· Korean tax law requires the branch to maintain a double-entry bookkeeping system to support taxable income.
Value Added Tax (VAT):
· The branch must submit VAT returns quarterly.
· Similar to many European countries, when the branch sells goods or services in Korea, it collects VAT (at a 10% rate) from the buyer ("output tax").
· Conversely, when the branch purchases goods or services, it pays 10% VAT to the supplier ("Input VAT").
· The branch settles the difference between output and input VAT with the tax office quarterly. If input VAT is more than output VAT, the excess is refunded semi-annually.
· Exports and certain transactions, like healthcare, education, books, and magazines, may have special VAT treatment.
· When the branch makes payments such as interest, dividends, Class A wages, severance income, or other income, it must withhold income tax at the time of payment.
· The withholding tax rate varies depending on the nature of the income.
· The branch needs to remit the withheld income tax to the tax office by the 10th of the following month.
What are the Obligations of a Branch Office?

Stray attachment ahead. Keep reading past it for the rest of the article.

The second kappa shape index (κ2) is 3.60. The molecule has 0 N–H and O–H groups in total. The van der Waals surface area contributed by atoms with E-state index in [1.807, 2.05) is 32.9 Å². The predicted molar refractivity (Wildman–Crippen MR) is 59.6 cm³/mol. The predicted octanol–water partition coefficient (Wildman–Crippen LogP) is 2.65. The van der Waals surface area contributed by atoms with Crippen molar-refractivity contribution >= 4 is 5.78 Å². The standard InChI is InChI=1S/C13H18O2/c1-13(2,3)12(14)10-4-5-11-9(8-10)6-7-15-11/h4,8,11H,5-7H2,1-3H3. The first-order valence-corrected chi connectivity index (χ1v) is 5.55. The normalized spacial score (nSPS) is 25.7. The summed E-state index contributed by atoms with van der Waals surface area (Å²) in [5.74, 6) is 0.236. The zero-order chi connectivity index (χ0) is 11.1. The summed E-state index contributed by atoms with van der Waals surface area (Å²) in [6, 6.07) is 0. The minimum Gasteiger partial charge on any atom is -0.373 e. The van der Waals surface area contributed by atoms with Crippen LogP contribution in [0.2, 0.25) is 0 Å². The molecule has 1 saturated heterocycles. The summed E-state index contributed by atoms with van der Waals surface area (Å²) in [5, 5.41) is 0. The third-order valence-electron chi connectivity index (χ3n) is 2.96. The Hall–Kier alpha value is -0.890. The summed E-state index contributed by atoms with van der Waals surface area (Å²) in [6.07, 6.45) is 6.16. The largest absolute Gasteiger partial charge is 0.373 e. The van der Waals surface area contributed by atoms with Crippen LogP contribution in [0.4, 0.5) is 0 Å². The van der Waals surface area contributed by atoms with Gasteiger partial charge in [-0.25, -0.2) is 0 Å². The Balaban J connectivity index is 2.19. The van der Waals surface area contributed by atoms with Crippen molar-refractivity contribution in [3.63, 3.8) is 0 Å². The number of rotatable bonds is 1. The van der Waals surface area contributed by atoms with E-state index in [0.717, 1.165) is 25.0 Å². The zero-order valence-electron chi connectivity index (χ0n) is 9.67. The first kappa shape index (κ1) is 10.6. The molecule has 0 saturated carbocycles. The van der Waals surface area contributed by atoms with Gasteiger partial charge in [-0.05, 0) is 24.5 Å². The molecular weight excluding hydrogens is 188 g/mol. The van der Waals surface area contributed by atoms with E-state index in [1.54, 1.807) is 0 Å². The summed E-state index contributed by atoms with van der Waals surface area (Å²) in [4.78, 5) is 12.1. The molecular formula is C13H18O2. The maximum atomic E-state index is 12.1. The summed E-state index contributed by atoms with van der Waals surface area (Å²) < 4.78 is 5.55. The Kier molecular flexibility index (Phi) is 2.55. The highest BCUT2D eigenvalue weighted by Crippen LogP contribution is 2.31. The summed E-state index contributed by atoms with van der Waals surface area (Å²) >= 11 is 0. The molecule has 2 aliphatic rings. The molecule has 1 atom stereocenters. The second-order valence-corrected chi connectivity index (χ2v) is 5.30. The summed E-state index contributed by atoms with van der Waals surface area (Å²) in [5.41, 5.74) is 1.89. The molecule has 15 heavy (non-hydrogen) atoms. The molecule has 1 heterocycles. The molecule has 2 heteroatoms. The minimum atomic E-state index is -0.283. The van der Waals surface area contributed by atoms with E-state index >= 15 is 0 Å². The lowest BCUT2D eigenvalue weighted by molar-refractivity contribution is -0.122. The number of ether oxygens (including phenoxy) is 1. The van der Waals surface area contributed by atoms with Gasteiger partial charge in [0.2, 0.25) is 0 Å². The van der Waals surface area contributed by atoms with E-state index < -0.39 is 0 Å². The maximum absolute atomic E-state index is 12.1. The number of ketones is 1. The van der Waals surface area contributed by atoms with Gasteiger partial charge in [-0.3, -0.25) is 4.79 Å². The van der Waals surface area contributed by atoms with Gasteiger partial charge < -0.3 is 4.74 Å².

A branch is required to follow the compliance standards specified by the Rules and Regulations of the Authorities. In the event of any changes, the company must fulfill the obligation of informing the Authorities through its administrator. Additionally, the branch is responsible for regularly renewing and preparing financial reports, and undergoing audits periodically.
Let J&J Help You Form a Branch Office in South Korea!
Setting up a branch office in South Korea is a strategic move that can open doors to a dynamic market. By following this guide and seeking expert assistance if needed, you can navigate the process smoothly and establish a strong and legally sound presence in the nation.
Our South Korean business registration experts are ready to guide you through the detailed process and documentation required to register your branch office in Korea. Connect with us today to step into the vibrant South Korean business environment, leveraging our expertise and dedication to ensure your success.